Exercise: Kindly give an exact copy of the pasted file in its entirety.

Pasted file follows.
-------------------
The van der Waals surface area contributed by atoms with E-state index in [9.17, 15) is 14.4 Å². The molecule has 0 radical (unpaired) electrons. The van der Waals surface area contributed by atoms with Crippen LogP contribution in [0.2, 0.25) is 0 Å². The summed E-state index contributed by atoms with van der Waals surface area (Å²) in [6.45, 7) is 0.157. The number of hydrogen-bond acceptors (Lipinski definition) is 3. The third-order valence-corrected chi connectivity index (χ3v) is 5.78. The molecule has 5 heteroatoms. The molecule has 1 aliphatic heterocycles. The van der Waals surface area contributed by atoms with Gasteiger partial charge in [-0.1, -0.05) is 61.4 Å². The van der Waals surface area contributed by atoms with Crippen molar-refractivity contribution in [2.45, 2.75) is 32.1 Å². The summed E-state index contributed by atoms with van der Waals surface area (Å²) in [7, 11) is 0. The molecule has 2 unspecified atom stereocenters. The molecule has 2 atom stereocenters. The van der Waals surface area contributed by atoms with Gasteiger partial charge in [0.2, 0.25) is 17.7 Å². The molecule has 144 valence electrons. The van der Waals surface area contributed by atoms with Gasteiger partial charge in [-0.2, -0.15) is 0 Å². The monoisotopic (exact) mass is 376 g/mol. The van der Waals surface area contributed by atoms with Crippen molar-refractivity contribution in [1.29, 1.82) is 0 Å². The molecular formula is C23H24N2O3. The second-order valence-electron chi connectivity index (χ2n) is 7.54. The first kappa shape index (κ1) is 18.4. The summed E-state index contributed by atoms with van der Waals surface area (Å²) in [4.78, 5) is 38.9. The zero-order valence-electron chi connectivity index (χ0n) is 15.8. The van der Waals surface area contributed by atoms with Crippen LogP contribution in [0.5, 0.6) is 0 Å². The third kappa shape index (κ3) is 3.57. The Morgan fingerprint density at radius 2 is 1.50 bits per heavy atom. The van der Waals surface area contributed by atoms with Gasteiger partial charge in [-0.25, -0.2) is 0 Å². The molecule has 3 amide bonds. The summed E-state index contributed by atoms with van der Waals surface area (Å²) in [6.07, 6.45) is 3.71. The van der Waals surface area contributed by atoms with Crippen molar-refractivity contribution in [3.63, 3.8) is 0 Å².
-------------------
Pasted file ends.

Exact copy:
The van der Waals surface area contributed by atoms with E-state index in [9.17, 15) is 14.4 Å². The molecule has 0 radical (unpaired) electrons. The van der Waals surface area contributed by atoms with Crippen LogP contribution in [0.2, 0.25) is 0 Å². The summed E-state index contributed by atoms with van der Waals surface area (Å²) in [6.45, 7) is 0.157. The number of hydrogen-bond acceptors (Lipinski definition) is 3. The third-order valence-corrected chi connectivity index (χ3v) is 5.78. The molecule has 5 heteroatoms. The molecule has 1 aliphatic heterocycles. The van der Waals surface area contributed by atoms with Gasteiger partial charge in [-0.1, -0.05) is 61.4 Å². The van der Waals surface area contributed by atoms with Crippen molar-refractivity contribution in [2.45, 2.75) is 32.1 Å². The summed E-state index contributed by atoms with van der Waals surface area (Å²) in [7, 11) is 0. The molecule has 2 unspecified atom stereocenters. The molecule has 2 atom stereocenters. The van der Waals surface area contributed by atoms with Gasteiger partial charge in [0.2, 0.25) is 17.7 Å². The molecule has 144 valence electrons. The van der Waals surface area contributed by atoms with Gasteiger partial charge in [-0.2, -0.15) is 0 Å². The monoisotopic (exact) mass is 376 g/mol. The van der Waals surface area contributed by atoms with Crippen molar-refractivity contribution in [1.29, 1.82) is 0 Å². The molecular formula is C23H24N2O3. The second-order valence-electron chi connectivity index (χ2n) is 7.54. The first kappa shape index (κ1) is 18.4. The summed E-state index contributed by atoms with van der Waals surface area (Å²) in [4.78, 5) is 38.9. The zero-order valence-electron chi connectivity index (χ0n) is 15.8. The van der Waals surface area contributed by atoms with Crippen LogP contribution in [0.5, 0.6) is 0 Å². The third kappa shape index (κ3) is 3.57. The Morgan fingerprint density at radius 2 is 1.50 bits per heavy atom. The van der Waals surface area contributed by atoms with Gasteiger partial charge in [-0.25, -0.2) is 0 Å². The molecule has 3 amide bonds. The summed E-state index contributed by atoms with van der Waals surface area (Å²) in [6.07, 6.45) is 3.71. The van der Waals surface area contributed by atoms with Crippen molar-refractivity contribution in [3.63, 3.8) is 0 Å².